Last week, The Quint reported that an Adivasi child in Ratlam district in northwest Madhya Pradesh had been hospitalised after drinking insecticide in order to quell a desperate hunger. The child had reportedly asked for grains from the local ration shop several times, but had been turned away. Little else is known or has been reported about the incident, which took place on December 31 and is being investigated by the National Commission for Protection of Child Rights.
One thing, however, should be very clear – this is not an isolated incident. On the contrary, it is symptomatic of a systematic pattern, which tells us loudly and clearly, that in India today, Adivasi lives don’t matter.
Hunger and malnutrition is widespread in rural Madhya Pradesh. Indeed, child mortality rates in the state rank among the highest in the world, and levels of malnutrition among children surpass the levels found in most countries in Sub-Saharan Africa. This takes a particularly harsh toll on the state’s Adivasi population.
Whereas the average infant mortality rate (IMR) in the state stood at 51 per 1,000 in 2015-16, the IMR for Scheduled Tribes areas was 59 per 1,000. The under-five mortality rate (U5MR) shows similar discrepancies – in 2015-16, it was estimated at 64 per 1,000 for the state, but 78 per 1,000 for Scheduled Tribes. This pattern in turn dovetails with national trends – in 2015-16, India’s overall U5MR stood stood at 49 per 1,000, but for Scheduled Tribes it was 57 per 1,000.
Disproportionate levels of malnutrition and disproportionate levels of child mortality are indexes of disproportionate poverty. At the national level, it has been estimated that 44.7% of India’s Adivasi population lives below the poverty line, and while constituting only 8% of India’s total population, they make up as much as 25% of the poorest decile of this population. Conversely, altogether 30% of India’s Adivasis are located in the poorest decile of the country’s population.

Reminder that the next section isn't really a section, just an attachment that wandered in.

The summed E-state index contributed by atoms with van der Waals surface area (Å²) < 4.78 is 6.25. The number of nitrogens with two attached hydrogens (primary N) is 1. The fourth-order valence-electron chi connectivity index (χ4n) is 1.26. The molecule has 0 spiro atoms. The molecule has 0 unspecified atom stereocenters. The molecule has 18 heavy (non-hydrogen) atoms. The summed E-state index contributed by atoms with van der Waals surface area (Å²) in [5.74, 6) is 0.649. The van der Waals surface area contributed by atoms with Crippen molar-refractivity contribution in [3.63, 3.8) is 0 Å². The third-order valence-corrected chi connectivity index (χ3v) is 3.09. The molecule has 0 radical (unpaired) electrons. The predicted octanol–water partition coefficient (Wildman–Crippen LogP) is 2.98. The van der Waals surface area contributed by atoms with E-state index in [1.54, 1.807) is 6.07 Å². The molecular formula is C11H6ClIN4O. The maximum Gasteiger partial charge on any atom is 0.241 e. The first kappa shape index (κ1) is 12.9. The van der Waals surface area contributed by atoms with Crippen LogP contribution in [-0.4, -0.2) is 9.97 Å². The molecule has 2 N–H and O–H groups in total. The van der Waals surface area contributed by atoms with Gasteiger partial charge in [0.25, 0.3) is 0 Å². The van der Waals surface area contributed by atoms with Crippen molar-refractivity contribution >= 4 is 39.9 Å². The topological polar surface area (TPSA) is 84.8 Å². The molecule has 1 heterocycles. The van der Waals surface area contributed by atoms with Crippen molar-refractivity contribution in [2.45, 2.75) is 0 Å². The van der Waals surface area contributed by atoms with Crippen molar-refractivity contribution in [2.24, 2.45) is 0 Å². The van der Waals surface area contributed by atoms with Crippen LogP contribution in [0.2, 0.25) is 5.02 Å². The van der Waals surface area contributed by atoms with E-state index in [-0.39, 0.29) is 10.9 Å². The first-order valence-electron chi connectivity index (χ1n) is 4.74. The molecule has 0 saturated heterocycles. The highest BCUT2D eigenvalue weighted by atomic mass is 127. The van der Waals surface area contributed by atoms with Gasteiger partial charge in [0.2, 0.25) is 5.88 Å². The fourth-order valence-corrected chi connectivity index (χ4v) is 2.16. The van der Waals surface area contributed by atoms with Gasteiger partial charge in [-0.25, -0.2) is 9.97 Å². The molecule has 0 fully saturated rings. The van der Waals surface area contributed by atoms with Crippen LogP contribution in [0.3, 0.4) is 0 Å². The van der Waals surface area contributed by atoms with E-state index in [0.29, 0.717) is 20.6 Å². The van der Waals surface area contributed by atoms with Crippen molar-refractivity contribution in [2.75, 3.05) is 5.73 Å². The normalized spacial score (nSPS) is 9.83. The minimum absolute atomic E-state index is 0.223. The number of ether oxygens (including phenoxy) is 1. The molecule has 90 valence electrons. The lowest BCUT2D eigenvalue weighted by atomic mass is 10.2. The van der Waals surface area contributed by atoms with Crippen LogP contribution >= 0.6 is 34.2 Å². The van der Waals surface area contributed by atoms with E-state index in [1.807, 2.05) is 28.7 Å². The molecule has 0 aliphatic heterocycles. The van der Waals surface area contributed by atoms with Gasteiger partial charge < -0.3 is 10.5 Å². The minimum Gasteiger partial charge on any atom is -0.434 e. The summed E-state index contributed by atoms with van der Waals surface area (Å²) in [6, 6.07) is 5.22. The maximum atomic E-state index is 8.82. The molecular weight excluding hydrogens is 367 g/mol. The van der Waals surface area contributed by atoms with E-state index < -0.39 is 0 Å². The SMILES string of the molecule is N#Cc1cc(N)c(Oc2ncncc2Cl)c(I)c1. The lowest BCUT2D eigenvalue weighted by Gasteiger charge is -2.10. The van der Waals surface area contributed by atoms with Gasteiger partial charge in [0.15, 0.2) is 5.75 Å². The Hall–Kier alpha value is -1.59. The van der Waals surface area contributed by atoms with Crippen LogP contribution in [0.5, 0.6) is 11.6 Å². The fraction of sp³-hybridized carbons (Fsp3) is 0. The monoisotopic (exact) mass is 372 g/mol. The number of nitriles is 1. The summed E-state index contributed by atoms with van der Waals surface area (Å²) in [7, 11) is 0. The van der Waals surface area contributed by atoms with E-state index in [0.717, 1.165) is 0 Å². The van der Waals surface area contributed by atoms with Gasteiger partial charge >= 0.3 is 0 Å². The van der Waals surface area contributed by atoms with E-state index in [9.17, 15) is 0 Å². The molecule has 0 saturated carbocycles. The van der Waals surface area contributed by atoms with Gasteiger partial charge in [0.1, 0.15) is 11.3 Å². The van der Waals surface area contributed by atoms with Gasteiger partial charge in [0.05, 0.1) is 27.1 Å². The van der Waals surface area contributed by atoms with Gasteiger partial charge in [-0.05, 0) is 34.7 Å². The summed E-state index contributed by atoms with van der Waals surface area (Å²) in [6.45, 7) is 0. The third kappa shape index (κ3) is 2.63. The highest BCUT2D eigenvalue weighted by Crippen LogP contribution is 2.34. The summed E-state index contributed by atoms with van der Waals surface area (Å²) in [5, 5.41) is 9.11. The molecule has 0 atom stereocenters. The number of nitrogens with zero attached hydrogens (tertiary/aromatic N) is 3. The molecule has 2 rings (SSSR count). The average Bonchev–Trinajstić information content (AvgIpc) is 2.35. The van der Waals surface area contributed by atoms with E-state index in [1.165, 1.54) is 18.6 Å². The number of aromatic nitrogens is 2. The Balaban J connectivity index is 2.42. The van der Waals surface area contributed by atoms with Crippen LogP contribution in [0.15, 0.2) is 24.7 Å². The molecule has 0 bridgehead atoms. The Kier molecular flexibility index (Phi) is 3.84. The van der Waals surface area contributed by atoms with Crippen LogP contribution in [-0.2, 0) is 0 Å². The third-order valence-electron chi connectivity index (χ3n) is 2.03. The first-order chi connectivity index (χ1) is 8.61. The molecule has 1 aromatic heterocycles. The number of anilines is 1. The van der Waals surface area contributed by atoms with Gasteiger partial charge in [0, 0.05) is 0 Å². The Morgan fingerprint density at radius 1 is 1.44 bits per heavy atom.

Very often, when Adivasis make it to the headlines, whether nationally in India or internationally, it is in the context of large-scale dispossession – for example as a result of mining projects or dam building. There are of course good reasons for this, as Adivasis constitute at least 40% of the 20 to 30 million people who have been displaced by mega-projects since independence in 1947. And as we know all too well, the lack of adequate resettlement and rehabilitation means that displacement entails impoverishment, as Adivasis have turned in large numbers to migration and precarious work in cities in order to eke out a living.
However, perhaps the conversation and the focus needs to shift, away from sensational dispossession and towards mundane dispossession – that is, the kind of dispossession that is so clearly evident in the systematic sociodemographic patterns of disadvantage that lead Adivasi children to drink insecticide to subdue the pangs of hunger. And perhaps, in extension of this, we also need to reflect on what these patterns actually tell us about India and India’s development.
The American scholar-activist Ruthie Wilson Gilmore has defined racism as the production and exploitation of group-differentiated vulnerability to premature death. The reference point for this definition is the US scenario in which African-Americans are disproportionately exposed to poverty, unemployment, imprisonment and murder at the hands of the police relative to white Americans.
Whereas the contexts and underlying dynamics are different, Gilmore’s proposition is nevertheless pertinent to understanding the situation for Adivasis today, for the disproportionate levels of poverty that they suffer are of course nothing if not a case of group-differentiated vulnerability to premature death. And, crucially, it is a group-differentiated vulnerability to premature death that is produced by the economic policies that have propelled India to the status of a middle-income country and the fastest-growing major economy in the world.
Racism isn’t the right word for the particular kind of group-differentiated vulnerability to premature death that India’s Adivasis are subject to, but it is equally repugnant and equally lethal. And the fact that Adivasi lives don’t matter, despite how they feed the fires of accumulation that the country’s elites pride themselves on with both their land and their labour, is an insight and an indictment that has to be acknowledged, with all its implications, especially by those who want to see an India in which there is justice and fullness of life for all.
Alf Gunvald Nilsen is Professor of Sociology at the University of Pretoria.